UK FCA And Australian ASIC Pledge Close Cooperation
The UK Financial Conduct Authority, the main financial regulatory body in the UK, and the Australian Securities and Investments Commission (ASIC) singed two Memoranda of Understanding (MoUs) that touch upon trade repositories and alternative investment funds (AIFs). The strengthening of relationships aims to offset the potential post-Brexit risks and maintain continuity once the UK withdrawal from the European Union (EU).
ASIC And FCA Closer Than Ever Despite Brexit
Both regulators vowed to increase cooperation after Brexit. Cross border relationship between ASIC and the FCA is of great importance within the framework of G-20 talks. The MoUs will enter into force immediately after the EU legislation has no longer effect on the UK territory, i.e. when the UK leaves the bloc or, if a Withdrawal Agreement is reached, at the end of the transition period.
FCA CEO Andrew Bailey commented on the new cooperation potential:
The FCA and ASIC have always had a strong relationship, which will continue after Brexit. The MoUs we have agreed today will ensure the FCA and ASIC have uninterrupted exchange of information and can supervise cross-border activity of firms. They provide a strong signal to the markets that the UK will continue to play an important role after Brexit. The MoUs will also provide much-needed assurance to our regulated stakeholders.
He added that the FCA would support the continuity of the current equivalence decisions, which will reduce disruption for companies in both countries.
On the other side, James Shipton, chairman of ASIC, said:
ASIC is pleased to have cooperation arrangements in place with the FCA on trade repositories and alternative investment funds. While the FCA and ASIC have always maintained a very close relationship on supervisory and enforcement matters, these two MOUs will enhance cooperation and information sharing between the authorities.
MoU on Trade Repositories
The agreement on trade repositories was needed as the UK regulator will receive supervisory powers in relation to trade repositories after Brexit. Currently, these are under the monitoring of the European Securities and Markets Authority (ESMA).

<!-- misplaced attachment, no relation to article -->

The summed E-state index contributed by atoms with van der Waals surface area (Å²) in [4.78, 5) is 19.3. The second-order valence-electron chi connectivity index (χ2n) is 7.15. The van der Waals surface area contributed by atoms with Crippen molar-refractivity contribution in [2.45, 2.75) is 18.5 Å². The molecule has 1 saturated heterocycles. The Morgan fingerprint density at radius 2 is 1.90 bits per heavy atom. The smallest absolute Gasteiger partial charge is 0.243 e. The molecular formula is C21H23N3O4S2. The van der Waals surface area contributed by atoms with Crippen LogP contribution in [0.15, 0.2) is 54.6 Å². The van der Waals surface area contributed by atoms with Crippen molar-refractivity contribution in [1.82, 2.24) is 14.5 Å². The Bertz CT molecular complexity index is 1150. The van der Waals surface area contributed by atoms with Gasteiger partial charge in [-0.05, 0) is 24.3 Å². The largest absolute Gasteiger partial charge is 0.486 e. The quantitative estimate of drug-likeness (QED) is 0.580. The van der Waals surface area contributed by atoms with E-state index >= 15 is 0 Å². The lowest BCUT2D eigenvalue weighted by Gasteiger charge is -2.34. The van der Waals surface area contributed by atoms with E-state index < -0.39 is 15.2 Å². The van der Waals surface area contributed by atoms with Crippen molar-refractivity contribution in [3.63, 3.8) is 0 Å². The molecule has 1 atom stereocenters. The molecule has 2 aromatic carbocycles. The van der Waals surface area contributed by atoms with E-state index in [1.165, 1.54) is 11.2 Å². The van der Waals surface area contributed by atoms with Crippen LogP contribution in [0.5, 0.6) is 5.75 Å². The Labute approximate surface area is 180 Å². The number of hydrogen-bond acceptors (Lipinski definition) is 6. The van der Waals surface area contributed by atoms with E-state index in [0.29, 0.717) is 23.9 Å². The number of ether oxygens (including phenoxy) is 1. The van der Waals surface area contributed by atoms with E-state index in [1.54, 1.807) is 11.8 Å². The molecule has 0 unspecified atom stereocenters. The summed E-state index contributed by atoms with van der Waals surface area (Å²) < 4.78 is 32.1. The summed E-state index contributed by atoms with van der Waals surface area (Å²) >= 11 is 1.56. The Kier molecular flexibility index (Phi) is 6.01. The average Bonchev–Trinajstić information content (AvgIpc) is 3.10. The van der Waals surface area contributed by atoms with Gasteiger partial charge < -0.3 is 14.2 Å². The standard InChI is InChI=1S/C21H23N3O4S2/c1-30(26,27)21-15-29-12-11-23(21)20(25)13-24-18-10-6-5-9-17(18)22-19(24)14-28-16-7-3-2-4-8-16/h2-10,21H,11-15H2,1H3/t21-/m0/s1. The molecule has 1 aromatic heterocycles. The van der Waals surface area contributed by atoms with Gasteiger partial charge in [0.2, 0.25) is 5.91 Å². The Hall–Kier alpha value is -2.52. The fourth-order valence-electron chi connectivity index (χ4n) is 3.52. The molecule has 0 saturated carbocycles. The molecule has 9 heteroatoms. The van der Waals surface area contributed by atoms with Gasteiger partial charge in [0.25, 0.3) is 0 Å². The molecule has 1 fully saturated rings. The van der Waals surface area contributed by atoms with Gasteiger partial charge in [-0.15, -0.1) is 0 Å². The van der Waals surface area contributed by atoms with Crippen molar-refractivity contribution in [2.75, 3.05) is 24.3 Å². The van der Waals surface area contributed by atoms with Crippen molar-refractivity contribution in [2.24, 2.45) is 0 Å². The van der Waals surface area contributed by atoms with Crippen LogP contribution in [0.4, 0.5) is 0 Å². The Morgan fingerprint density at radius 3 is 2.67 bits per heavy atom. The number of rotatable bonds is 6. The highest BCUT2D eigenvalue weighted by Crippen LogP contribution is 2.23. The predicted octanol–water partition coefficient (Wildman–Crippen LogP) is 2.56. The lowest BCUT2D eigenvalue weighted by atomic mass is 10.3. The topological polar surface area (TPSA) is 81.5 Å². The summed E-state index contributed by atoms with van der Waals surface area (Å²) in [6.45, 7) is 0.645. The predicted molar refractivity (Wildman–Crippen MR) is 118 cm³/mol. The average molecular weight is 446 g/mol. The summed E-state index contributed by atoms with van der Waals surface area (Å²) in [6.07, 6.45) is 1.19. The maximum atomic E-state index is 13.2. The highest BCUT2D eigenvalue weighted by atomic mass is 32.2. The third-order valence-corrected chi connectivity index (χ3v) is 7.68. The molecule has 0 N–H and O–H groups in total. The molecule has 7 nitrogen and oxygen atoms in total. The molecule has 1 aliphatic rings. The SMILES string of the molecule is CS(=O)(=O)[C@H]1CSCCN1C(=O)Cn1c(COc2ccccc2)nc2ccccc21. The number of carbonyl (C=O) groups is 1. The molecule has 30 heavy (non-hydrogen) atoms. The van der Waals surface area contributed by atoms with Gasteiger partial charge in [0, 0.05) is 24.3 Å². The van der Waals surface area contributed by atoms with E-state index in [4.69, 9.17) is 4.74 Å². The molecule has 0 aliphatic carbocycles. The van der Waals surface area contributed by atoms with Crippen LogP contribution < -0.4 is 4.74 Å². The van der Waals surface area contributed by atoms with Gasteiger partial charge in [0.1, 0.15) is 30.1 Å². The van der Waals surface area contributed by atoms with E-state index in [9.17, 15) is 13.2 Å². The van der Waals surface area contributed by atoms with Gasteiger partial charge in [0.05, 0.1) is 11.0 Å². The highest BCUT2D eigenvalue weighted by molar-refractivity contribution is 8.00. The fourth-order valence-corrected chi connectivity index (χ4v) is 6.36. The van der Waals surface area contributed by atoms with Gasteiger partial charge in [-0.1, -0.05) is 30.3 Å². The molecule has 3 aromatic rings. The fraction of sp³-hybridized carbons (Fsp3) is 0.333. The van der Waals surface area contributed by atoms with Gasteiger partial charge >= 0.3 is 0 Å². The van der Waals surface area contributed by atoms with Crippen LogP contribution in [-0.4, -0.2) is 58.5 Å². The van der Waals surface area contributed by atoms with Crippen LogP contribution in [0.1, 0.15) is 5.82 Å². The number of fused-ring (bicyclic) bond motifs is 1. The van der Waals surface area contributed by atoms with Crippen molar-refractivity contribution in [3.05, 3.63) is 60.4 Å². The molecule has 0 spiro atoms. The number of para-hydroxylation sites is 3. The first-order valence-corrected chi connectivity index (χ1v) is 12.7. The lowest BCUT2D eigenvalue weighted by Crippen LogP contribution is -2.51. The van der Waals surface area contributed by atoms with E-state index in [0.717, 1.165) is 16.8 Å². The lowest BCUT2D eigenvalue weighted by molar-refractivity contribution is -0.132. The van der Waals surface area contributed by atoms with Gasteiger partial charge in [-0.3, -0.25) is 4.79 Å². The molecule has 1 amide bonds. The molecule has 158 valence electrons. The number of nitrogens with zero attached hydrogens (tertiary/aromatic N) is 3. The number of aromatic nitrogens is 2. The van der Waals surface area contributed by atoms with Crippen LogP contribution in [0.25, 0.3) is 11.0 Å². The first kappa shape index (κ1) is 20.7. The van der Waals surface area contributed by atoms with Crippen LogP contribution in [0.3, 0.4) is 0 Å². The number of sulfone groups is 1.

The MoU between the FCA and ASIC will make sure that the latter may continue to access information on derivatives held in the UK trade repositories, in the case ASIC needs relevant data to fulfil its mandates. The MoU is set under Article 76(2) of the UK’s onshored European Market Infrastructure Regulation (UK EMIR), whose goal is to ensure that third-country regulators, such as ASIC, that don’t hold any trade repository in their jurisdiction can access data on derivatives in UK trade repositories when needed.
MoU on Alternative Investment Funds
The agreement on AIFs has been renewed to touch upon the regulatory approach to be considered in relation to AIFs after Brexit. The current MoU establishes a framework that will enable the FCA and ASIC to collaborate to ensure that AIFs and alternative investment funds managers (AIFMs) that operate on a cross-border basis are adequately supervised in both countries. Thus, the agreement will cover British managers that operate and market AIFs in Australia or Australian managers that operate or promote AIFs in the UK.
The updated cooperation comes after the Australian parliament approved last week new product intervention powers for the Australian regulator. Thus, the close relationship will become even more relevant when both the FCA and ASIC expand their supervisory and intervention powers.
The FCA is actively preparing for the UK’s withdrawal from the EU. At the end of last month, the regulator reaffirmed its intention to continue the close relationship with the US Securities and Exchange Commission (SEC) after Brexit. The two parties updated two MoUs, which were initially signed before 2013.
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